It is a particular academic arrogance to assume any discussion of feminist theory without examining our many differences, and without a significant input from poor women, Black and Third World women, and lesbians...What does it mean when the tools of a racist patriarchy are used to examine the fruits of that same patriarchy? It means that only the most narrow parameters of change are possible and allowable. - Audre LordeAn enormous volume of writing on intersectionality is centered on a basic call for thoroughness: it is argued that we should include multiple vectors of oppression (racism, sexism, classism, and so on) in our analysis of power instead of just relying on one. Thus, we get the "My feminism will be intersectional or it will be bullshit" genre of essay:
...if you cannot see how [feminism] is so deeply interconnected with...racism, with violence on WoC, with rape culture, with colonialism, with our disdain for people from the Global South...with institutionalized violence, with wars waged by our Nations on the countries where these people come from...then maybe I should not call myself a feminist.Superficially, Flavia Dzodan seems to be making here the same point as Lorde: an intersectional analysis should account for things like racism instead of neglecting them. But this, as the former continues, is "some pretty basic homework." The simple demand for thoroughness is just the starting point of intersectional theory, not the whole of it. Once we recognize this, it should become clear that Lorde, in the passage above, is actually getting at a more sophisticated point - and one that popular intersectional analysis routinely neglects.
Erasure is oppression
An analysis of power that fails to account for particular kinds of oppression is certainly inadequate, Lorde argues: "The absence of these considerations weakens any feminist discussion of the personal and the political," and it "leaves a gap within this conference and within the papers presented here."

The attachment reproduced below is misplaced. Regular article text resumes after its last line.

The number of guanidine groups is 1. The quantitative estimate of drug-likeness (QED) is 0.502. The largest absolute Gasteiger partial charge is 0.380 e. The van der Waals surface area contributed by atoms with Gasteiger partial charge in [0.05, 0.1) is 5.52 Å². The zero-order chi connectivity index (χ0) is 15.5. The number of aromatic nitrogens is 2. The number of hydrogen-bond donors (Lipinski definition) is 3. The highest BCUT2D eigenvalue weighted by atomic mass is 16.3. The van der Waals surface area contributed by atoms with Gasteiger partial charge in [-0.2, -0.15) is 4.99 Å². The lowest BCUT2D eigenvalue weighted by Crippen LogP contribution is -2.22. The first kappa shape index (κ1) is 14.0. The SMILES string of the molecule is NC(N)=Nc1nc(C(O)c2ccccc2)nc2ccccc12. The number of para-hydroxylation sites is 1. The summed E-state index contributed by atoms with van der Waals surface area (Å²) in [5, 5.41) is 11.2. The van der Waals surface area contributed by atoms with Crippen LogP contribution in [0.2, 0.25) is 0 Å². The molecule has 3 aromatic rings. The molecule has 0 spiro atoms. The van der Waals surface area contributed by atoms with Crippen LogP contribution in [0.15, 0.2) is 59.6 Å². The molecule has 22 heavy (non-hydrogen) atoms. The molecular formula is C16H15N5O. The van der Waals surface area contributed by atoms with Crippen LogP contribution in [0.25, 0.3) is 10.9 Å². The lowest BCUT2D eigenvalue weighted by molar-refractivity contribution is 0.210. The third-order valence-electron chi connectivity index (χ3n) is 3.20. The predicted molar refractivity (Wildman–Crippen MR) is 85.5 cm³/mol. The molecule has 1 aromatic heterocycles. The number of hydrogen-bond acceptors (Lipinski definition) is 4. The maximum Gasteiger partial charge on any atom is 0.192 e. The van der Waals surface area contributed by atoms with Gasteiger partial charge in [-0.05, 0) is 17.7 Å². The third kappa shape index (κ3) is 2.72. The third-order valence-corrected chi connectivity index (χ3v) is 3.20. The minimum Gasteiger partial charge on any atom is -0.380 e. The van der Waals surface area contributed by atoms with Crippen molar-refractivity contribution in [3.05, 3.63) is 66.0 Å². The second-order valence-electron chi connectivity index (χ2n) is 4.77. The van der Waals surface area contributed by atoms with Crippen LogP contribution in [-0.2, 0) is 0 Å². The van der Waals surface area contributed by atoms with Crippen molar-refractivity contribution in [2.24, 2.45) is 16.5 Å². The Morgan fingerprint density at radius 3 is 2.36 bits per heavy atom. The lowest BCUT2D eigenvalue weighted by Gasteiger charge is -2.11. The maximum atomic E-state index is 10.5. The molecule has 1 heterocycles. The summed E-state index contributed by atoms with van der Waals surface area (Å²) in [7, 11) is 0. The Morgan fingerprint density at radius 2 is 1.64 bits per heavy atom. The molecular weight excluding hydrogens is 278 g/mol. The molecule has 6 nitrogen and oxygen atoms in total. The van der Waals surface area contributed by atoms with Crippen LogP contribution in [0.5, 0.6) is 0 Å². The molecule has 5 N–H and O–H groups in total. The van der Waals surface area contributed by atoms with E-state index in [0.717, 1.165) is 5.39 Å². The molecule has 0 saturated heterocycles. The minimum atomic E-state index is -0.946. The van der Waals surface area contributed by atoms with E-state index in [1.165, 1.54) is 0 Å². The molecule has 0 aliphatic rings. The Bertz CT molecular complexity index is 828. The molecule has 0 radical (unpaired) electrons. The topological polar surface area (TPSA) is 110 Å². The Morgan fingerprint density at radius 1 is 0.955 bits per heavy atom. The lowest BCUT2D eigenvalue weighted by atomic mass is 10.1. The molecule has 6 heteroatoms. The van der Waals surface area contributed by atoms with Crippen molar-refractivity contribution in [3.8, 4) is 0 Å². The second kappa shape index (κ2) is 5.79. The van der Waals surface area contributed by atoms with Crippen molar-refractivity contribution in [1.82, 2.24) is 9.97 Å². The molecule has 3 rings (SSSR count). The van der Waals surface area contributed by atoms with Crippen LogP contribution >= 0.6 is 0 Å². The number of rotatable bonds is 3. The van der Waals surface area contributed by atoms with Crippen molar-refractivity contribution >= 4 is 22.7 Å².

But insufficiently intersectional analyses aren't just inadequate, she continues - they're actively oppressive. Here, they are "the tools of racist patriarchy", because when such simplistic analyses "are used to examine the fruits of that same patriarchy...only the most narrow parameters of change are possible and allowable." When our understanding of oppression omits certain kinds of oppression, or gives them insufficient consideration, it erases them from political struggle and thus facilitates their persistence and domination. Thus, she famously continues, this sort of bullshit analysis can never succeed,
For the master's tools will never dismantle the master's house. They may allow us to temporarily beat him at his own game, but they will never enable us to bring about genuine change. And this fact is only threatening to those women who still define the master's house as their only source of support.Again: one must appreciate that when Lorde talks about "the master's tools" she is specifically referring to things like conferences, papers, and panel discussions that advance an inadequate theory of oppression. It is this inadequacy that the masters use to maintain their domination, and only people who benefit from their domination will feel threatened by calls for an adequately intersectional analysis.